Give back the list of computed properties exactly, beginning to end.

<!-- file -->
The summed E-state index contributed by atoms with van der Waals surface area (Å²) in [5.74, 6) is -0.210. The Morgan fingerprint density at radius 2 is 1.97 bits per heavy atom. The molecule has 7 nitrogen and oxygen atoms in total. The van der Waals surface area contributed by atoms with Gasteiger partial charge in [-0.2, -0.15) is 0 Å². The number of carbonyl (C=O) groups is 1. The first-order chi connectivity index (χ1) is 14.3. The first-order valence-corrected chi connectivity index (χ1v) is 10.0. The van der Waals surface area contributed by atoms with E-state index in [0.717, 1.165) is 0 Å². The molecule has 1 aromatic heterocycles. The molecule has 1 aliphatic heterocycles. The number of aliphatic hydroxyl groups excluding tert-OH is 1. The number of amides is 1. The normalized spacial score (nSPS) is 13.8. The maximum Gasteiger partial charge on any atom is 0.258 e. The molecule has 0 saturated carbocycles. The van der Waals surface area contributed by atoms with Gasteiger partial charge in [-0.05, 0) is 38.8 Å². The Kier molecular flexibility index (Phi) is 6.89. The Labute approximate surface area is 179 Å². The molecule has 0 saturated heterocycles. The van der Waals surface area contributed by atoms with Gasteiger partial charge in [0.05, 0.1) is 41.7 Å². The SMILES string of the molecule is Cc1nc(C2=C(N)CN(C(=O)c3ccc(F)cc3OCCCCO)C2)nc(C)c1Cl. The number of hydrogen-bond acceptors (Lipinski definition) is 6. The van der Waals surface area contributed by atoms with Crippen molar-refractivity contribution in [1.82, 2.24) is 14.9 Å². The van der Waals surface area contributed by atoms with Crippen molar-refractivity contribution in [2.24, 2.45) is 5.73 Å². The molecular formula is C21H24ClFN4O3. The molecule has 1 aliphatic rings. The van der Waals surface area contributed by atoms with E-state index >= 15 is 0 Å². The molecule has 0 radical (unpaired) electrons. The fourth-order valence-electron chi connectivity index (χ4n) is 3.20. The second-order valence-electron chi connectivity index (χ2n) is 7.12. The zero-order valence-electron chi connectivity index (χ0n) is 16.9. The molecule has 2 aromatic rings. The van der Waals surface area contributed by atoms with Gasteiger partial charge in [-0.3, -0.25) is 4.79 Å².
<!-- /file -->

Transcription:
The summed E-state index contributed by atoms with van der Waals surface area (Å²) in [5.74, 6) is -0.210. The Morgan fingerprint density at radius 2 is 1.97 bits per heavy atom. The molecule has 7 nitrogen and oxygen atoms in total. The van der Waals surface area contributed by atoms with Gasteiger partial charge in [-0.2, -0.15) is 0 Å². The number of carbonyl (C=O) groups is 1. The first-order chi connectivity index (χ1) is 14.3. The first-order valence-corrected chi connectivity index (χ1v) is 10.0. The van der Waals surface area contributed by atoms with E-state index in [0.717, 1.165) is 0 Å². The molecule has 1 aromatic heterocycles. The molecule has 1 aliphatic heterocycles. The number of aliphatic hydroxyl groups excluding tert-OH is 1. The number of amides is 1. The normalized spacial score (nSPS) is 13.8. The maximum Gasteiger partial charge on any atom is 0.258 e. The molecule has 0 saturated carbocycles. The van der Waals surface area contributed by atoms with Gasteiger partial charge in [-0.05, 0) is 38.8 Å². The Kier molecular flexibility index (Phi) is 6.89. The Labute approximate surface area is 179 Å². The molecule has 0 saturated heterocycles. The van der Waals surface area contributed by atoms with Gasteiger partial charge in [0.05, 0.1) is 41.7 Å². The SMILES string of the molecule is Cc1nc(C2=C(N)CN(C(=O)c3ccc(F)cc3OCCCCO)C2)nc(C)c1Cl. The number of hydrogen-bond acceptors (Lipinski definition) is 6. The van der Waals surface area contributed by atoms with Crippen molar-refractivity contribution in [1.82, 2.24) is 14.9 Å². The van der Waals surface area contributed by atoms with Crippen molar-refractivity contribution in [2.24, 2.45) is 5.73 Å². The molecular formula is C21H24ClFN4O3. The molecule has 1 aliphatic rings. The van der Waals surface area contributed by atoms with E-state index >= 15 is 0 Å². The molecule has 0 radical (unpaired) electrons. The fourth-order valence-electron chi connectivity index (χ4n) is 3.20. The second-order valence-electron chi connectivity index (χ2n) is 7.12. The zero-order valence-electron chi connectivity index (χ0n) is 16.9. The molecule has 2 aromatic rings. The van der Waals surface area contributed by atoms with Gasteiger partial charge in [-0.3, -0.25) is 4.79 Å².